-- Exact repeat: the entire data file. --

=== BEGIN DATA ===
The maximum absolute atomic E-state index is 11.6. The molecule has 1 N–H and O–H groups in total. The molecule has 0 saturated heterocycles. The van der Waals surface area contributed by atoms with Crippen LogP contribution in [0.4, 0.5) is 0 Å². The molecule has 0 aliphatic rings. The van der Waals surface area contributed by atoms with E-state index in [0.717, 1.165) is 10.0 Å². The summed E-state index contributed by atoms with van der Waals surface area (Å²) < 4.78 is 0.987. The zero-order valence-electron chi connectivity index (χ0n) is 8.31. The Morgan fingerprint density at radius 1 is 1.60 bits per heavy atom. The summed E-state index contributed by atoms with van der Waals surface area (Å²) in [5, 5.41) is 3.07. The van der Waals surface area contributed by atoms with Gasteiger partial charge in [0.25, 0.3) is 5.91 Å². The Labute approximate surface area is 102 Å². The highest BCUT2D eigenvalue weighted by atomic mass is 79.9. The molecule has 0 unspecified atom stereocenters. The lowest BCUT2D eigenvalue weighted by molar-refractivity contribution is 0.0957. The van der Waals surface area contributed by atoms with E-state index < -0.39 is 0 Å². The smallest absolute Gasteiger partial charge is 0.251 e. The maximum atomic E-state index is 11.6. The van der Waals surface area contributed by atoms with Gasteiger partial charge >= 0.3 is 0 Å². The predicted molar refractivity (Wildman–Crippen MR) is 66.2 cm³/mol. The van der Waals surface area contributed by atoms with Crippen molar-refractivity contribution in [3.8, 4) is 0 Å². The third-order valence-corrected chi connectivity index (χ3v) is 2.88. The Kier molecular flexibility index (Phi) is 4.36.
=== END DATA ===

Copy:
The maximum absolute atomic E-state index is 11.6. The molecule has 1 N–H and O–H groups in total. The molecule has 0 saturated heterocycles. The van der Waals surface area contributed by atoms with Crippen LogP contribution in [0.4, 0.5) is 0 Å². The molecule has 0 aliphatic rings. The van der Waals surface area contributed by atoms with E-state index in [0.717, 1.165) is 10.0 Å². The summed E-state index contributed by atoms with van der Waals surface area (Å²) < 4.78 is 0.987. The zero-order valence-electron chi connectivity index (χ0n) is 8.31. The Morgan fingerprint density at radius 1 is 1.60 bits per heavy atom. The summed E-state index contributed by atoms with van der Waals surface area (Å²) in [5, 5.41) is 3.07. The van der Waals surface area contributed by atoms with Gasteiger partial charge in [0.25, 0.3) is 5.91 Å². The Labute approximate surface area is 102 Å². The highest BCUT2D eigenvalue weighted by atomic mass is 79.9. The molecule has 0 unspecified atom stereocenters. The lowest BCUT2D eigenvalue weighted by molar-refractivity contribution is 0.0957. The van der Waals surface area contributed by atoms with E-state index < -0.39 is 0 Å². The smallest absolute Gasteiger partial charge is 0.251 e. The maximum atomic E-state index is 11.6. The van der Waals surface area contributed by atoms with Gasteiger partial charge >= 0.3 is 0 Å². The predicted molar refractivity (Wildman–Crippen MR) is 66.2 cm³/mol. The van der Waals surface area contributed by atoms with Crippen molar-refractivity contribution in [3.8, 4) is 0 Å². The third-order valence-corrected chi connectivity index (χ3v) is 2.88. The Kier molecular flexibility index (Phi) is 4.36.